Midnight McCartney: John Pizzarelli Discusses Reinterpreting Paul McCartney’s Solo Catalog
Back in 2014, Paul McCartney had a great idea for an album. He just needed a world-renowned guitarist and singer to make it happen.
Enter John Pizzarelli, whose musical interpretations of such legendary artists as Frank Sinatra, James Taylor and McCartney’s former band, the Beatles, have received critical acclaim. Pizzarelli even worked with McCartney on his 2012 album, Kisses on the Bottom.
McCartney invited Pizzarelli to delve into his deep catalog of post-Beatles material and take some of his lesser-known tunes and reinterpret them in a mellow jazz style.
The resulting album, Midnight McCartney (which will be released September 11), features “Silly Love Songs,” “Maybe I’m Amazed,” “Coming Up” and other tunes from McCartney’s 45-year-long solo career—all tastefully done in Pizzarelli’s trademark style.
I recently spoke with Pizzarelli about the new album, his work with Paul McCartney, guitars and more.
GUITAR WORLD: How did this project begin?
I had worked on Kisses on the Bottom with Paul in 2012, and we promoted it the following year. We played “My Valentine” on the Grammys and he did a MusiCares event and a live iTunes concert. Then in May of 2014, I got this letter from Paul out of the clear blue sky. He said, “I have this crazy idea to run by you.”
The idea was that maybe I would do a record of some of his post-Beatles catalog as well as some lesser-known songs like “Junk,” “Warm and Beautiful” and “My Valentine.” He said if I liked the idea maybe I could call the record Midnight McCartney and include a dishy little picture of me against the Manhattan skyline [laughs].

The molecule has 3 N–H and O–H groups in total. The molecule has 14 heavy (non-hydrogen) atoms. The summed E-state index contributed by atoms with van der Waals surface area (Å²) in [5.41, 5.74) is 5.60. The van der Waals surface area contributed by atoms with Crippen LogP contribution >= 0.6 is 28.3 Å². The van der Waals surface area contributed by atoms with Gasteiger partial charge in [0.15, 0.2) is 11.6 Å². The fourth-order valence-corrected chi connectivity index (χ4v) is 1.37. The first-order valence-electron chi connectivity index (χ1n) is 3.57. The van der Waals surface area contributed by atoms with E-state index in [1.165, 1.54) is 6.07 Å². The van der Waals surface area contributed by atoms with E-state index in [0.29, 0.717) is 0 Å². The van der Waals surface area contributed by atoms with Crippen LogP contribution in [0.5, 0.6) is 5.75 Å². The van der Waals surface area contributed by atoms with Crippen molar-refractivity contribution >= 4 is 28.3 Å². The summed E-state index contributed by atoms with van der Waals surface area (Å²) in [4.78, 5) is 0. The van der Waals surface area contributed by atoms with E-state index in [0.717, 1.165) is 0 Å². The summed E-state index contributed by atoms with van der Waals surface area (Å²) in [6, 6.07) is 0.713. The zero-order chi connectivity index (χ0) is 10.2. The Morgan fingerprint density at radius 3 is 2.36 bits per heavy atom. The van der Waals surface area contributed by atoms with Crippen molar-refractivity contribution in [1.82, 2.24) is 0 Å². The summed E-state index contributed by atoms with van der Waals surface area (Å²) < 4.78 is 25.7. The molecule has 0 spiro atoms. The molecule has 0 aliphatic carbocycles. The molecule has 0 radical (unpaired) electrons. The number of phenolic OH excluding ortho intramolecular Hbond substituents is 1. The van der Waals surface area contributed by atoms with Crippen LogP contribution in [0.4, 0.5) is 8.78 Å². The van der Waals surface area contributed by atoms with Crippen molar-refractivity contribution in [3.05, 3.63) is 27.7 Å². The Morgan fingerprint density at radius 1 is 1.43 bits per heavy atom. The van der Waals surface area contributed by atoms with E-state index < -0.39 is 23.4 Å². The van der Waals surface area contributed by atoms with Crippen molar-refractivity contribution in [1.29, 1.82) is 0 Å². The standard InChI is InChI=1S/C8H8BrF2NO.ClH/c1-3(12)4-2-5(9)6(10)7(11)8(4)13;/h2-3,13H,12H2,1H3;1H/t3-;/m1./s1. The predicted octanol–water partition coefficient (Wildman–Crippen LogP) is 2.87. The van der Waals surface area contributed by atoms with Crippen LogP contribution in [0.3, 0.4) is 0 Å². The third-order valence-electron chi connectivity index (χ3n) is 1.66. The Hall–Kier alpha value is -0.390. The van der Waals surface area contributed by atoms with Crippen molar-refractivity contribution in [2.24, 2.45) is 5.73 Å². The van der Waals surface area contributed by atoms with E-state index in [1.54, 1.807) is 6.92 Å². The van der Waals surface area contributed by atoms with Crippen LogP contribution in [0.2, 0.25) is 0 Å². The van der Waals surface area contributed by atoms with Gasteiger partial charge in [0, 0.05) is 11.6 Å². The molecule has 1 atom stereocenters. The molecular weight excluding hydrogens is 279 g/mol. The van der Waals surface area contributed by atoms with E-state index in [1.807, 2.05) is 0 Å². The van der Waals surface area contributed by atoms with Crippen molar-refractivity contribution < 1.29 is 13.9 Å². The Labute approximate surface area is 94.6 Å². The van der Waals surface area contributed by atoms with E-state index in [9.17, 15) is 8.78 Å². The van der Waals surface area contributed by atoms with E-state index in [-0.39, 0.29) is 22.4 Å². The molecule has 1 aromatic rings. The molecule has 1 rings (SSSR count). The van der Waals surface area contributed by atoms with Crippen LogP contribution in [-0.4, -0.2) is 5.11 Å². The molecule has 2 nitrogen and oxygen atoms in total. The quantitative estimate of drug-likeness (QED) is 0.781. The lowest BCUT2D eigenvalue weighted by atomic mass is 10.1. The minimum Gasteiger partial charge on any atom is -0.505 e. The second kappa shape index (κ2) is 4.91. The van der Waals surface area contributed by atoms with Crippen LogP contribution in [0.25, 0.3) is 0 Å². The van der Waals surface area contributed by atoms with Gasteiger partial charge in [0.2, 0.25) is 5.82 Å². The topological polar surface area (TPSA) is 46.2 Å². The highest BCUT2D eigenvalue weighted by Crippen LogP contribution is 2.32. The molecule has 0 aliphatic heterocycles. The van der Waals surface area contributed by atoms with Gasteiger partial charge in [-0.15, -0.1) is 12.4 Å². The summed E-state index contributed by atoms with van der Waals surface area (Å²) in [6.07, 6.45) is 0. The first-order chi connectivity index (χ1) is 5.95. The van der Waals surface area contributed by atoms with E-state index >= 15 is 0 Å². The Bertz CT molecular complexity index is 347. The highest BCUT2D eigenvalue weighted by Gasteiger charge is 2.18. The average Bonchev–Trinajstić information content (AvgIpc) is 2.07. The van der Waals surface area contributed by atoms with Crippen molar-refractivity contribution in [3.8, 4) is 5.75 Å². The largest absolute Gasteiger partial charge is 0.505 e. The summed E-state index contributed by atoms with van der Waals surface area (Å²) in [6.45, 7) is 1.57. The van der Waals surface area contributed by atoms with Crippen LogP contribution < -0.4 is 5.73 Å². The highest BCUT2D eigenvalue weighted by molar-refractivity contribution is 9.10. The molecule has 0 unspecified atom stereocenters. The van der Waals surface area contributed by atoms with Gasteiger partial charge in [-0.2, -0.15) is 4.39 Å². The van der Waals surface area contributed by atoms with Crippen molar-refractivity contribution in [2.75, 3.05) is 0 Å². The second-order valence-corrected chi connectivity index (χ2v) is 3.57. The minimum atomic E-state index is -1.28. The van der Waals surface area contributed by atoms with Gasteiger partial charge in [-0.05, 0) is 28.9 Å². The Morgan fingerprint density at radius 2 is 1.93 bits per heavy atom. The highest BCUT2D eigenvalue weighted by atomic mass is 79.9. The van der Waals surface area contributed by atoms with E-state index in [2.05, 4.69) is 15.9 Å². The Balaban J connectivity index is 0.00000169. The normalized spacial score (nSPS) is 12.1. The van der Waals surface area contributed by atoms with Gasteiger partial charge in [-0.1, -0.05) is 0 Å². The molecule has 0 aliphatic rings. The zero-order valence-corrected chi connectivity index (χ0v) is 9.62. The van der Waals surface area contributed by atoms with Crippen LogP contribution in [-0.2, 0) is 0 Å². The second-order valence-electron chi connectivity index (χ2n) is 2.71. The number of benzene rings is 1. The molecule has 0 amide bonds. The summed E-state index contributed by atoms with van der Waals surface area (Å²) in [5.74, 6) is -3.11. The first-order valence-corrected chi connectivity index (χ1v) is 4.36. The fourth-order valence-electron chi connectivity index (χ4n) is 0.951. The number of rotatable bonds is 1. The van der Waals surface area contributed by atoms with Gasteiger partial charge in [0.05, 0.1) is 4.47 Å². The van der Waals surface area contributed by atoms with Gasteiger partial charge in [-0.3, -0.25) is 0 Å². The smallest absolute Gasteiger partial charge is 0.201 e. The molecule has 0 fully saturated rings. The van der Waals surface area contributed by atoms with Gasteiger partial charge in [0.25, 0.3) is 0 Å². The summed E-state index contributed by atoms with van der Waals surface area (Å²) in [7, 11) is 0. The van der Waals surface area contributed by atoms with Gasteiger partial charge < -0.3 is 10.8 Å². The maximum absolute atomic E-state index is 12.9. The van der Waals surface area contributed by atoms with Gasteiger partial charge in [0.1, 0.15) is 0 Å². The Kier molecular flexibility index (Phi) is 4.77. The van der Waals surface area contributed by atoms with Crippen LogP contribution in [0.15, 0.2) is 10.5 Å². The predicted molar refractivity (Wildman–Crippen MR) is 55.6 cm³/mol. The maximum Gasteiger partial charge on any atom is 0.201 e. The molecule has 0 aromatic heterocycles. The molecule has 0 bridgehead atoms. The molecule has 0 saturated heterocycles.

I was like, “OK! Whatever you want to call it. Let’s go!” So I went in, did some demos, recorded the record at the beginning of this year and now here we are—Midnight McCartney!
For those of us who have never had the pleasure of meeting him, what’s Paul McCartney like?
I remember my sisters watching The Ed Sullivan Show, getting Abbey Road in the late Sixties and listening to all of the records and then following him through the Seventies and Eighties as well as the new stuff. Then meeting him and going, “OK. Now this all makes perfect sense!”
He’s a fine musician with amazing musical instincts and has done pretty much everything you could possibly imagine. I remember being in my twenties and going to William Paterson College. When he was in his twenties, he was getting off of a plane and there were 50,000 people screaming! Then he played Shea Stadium when he was 23.
To have all of that happen in his lifetime and then find out that not only is he a really great musician but he’s also a very down-to-earth guy—that’s what really stuck with me. There’s no mistaking that he’s Paul McCartney.
You can read the rest of my
Interview with John Pizzarelli by Clicking Here!